According to some, obesity seems to be an epidemic in the United States. Medical News Today states that about 78.6 million adults in the U.S. are considered obese and about 1 in 5 children and teenagers are, as well. Womenshealth.gov shares that more that 60 percent of adult women in the U.S. are obese. Of course, most of us are aware of the health-related downsides of being overweight ( i.e. high blood pressure, heart disease and diabetes.) But recent studies now show that there is a higher risk of developing cancer when one is overweight.
A team at the Cancer Research UK has found a definite link in women between obesity and cancer. In fact, according to the study, women who are obese are about 41 percent more likely (than women of a healthy weight) to develop the cancers listed below:
· Uterine (endometrium)
Although the BMI (Body Mass Index) is a great indicator as to whether or not one is overweight, it isn’t the only thing we should pay attention to. Womenshealth.gov says:
“The places where you store your body fat also affect your health. Women with a "pear" shape tend to store fat in their hips and buttocks. Women with an "apple" shape store fat around their waists. If your waist is more than 35 inches, you may have a higher risk of weight-related health problems.”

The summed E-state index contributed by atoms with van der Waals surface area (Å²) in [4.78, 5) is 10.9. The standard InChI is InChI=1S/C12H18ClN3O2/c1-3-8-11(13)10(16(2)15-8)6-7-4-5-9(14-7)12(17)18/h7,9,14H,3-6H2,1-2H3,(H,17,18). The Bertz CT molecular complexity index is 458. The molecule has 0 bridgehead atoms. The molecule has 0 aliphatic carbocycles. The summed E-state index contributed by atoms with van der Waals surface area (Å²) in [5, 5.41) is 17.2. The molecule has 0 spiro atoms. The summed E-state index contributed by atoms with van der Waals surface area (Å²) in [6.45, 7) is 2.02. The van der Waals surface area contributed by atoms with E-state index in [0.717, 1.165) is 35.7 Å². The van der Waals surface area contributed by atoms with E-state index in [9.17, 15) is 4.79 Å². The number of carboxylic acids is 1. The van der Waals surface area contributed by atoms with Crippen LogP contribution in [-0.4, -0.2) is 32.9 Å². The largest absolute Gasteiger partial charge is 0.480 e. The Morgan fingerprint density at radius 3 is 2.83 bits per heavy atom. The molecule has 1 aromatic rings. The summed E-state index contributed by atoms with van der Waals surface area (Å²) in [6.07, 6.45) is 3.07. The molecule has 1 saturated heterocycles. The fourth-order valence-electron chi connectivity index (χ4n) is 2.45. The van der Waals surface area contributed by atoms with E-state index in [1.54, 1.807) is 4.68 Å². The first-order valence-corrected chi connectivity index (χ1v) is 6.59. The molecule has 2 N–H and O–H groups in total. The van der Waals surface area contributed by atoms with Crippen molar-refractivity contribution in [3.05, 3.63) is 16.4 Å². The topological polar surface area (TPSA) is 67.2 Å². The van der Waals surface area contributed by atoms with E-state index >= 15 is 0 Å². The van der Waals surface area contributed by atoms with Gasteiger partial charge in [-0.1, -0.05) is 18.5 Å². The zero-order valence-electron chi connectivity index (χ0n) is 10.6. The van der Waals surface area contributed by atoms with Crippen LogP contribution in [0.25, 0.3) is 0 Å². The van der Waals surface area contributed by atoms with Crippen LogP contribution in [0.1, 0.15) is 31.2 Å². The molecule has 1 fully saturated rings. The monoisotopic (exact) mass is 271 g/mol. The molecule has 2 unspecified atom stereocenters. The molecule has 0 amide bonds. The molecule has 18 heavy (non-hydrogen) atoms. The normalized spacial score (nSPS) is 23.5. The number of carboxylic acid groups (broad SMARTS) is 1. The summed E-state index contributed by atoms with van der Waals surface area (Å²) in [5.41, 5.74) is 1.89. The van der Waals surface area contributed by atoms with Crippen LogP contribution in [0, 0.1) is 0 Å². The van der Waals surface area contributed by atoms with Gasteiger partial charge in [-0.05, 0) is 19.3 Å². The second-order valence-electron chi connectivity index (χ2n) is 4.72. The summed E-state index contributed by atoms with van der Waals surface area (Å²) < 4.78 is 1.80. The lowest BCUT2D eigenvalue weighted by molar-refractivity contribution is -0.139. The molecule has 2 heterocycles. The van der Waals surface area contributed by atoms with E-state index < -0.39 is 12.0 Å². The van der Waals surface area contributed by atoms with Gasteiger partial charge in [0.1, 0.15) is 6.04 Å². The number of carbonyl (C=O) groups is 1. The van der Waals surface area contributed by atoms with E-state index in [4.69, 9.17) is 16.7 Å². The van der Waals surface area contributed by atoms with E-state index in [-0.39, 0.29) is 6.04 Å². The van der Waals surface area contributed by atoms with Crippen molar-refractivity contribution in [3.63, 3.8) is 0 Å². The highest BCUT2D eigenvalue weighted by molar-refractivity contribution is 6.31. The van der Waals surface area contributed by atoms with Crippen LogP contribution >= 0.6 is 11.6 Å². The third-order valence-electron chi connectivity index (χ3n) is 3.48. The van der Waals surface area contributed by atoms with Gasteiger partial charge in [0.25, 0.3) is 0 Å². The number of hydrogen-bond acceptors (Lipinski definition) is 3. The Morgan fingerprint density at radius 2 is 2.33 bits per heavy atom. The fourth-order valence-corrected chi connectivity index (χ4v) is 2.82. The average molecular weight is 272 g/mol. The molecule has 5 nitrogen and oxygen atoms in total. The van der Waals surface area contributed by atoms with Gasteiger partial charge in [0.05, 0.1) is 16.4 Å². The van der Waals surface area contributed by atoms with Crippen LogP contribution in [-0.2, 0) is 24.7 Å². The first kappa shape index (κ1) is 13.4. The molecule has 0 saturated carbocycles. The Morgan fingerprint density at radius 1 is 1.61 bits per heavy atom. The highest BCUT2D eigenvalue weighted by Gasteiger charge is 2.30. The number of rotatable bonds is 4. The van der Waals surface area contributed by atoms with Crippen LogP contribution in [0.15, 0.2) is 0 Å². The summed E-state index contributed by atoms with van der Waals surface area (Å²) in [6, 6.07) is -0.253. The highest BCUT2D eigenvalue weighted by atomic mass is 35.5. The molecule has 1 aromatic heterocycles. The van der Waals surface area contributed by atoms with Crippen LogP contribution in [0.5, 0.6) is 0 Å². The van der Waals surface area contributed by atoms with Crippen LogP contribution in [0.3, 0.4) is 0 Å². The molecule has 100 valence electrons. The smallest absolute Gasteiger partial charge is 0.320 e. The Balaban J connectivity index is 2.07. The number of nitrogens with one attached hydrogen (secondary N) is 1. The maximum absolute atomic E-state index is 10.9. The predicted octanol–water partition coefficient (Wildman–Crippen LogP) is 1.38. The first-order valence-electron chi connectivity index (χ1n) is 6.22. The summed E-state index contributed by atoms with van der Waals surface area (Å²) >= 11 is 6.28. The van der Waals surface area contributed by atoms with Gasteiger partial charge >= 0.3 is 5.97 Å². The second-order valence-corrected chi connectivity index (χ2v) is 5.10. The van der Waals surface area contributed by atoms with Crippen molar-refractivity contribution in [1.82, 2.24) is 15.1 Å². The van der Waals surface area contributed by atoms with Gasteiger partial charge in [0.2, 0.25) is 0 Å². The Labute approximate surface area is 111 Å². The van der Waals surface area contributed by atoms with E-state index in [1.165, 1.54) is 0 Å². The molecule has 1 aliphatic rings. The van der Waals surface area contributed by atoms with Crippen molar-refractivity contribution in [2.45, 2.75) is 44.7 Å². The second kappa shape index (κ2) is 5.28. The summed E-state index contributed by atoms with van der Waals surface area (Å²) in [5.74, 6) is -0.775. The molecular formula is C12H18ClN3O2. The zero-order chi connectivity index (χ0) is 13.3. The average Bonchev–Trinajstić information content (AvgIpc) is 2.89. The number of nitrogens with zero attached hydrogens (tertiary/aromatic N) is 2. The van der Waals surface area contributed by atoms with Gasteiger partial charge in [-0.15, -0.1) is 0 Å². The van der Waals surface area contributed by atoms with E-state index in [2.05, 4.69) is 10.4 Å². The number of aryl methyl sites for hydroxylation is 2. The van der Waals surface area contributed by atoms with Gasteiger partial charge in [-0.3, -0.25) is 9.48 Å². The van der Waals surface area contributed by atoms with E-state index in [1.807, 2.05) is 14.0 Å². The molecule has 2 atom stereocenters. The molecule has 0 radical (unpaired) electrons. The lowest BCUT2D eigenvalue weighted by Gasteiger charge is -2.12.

Forty-one percent is a pretty worrisome number, with obesity being such a common health issue in our society today. There are factors other than simply what we eat, which contribute to our weight, such as genetics. But this doesn’t mean you shouldn’t make every attempt to live as healthy a lifestyle as possible. The healthier our eating habits and weight, the greater the chances of avoiding certain diseases. Also note that, unfortunately, there are thousands of women everyday who are diagnosed with some type of cancer or other, who have lived very healthy lifestyles and are maintaining a healthy weight.
By no means am I suggesting that we should all go vegan and be a size 2!! I’m all for balance and moderation. Achieve and maintain as healthy a weight as possible; try and practice an active (at least semi-active!) lifestyle with a healthy diet.
As always, if you have any questions or concerns, run it by your healthcare provider, and see what s/he has to say. They are familiar with you and your medical history, and can provide great advice as to how to take the best possible care of your body.
Shari Grant is a Registered Nurse in South Florida, where she was raised in a (very!) Jamaican home. Some of the loves of her life are words (both reading and writing them) and missions work. She enjoys spending time with friends and family while living for a good laugh - one that makes her belly ache and her eyes water. Her bottom line goal in life is to make the Lord smile and maybe even serve Him up a chuckle from time to time, too.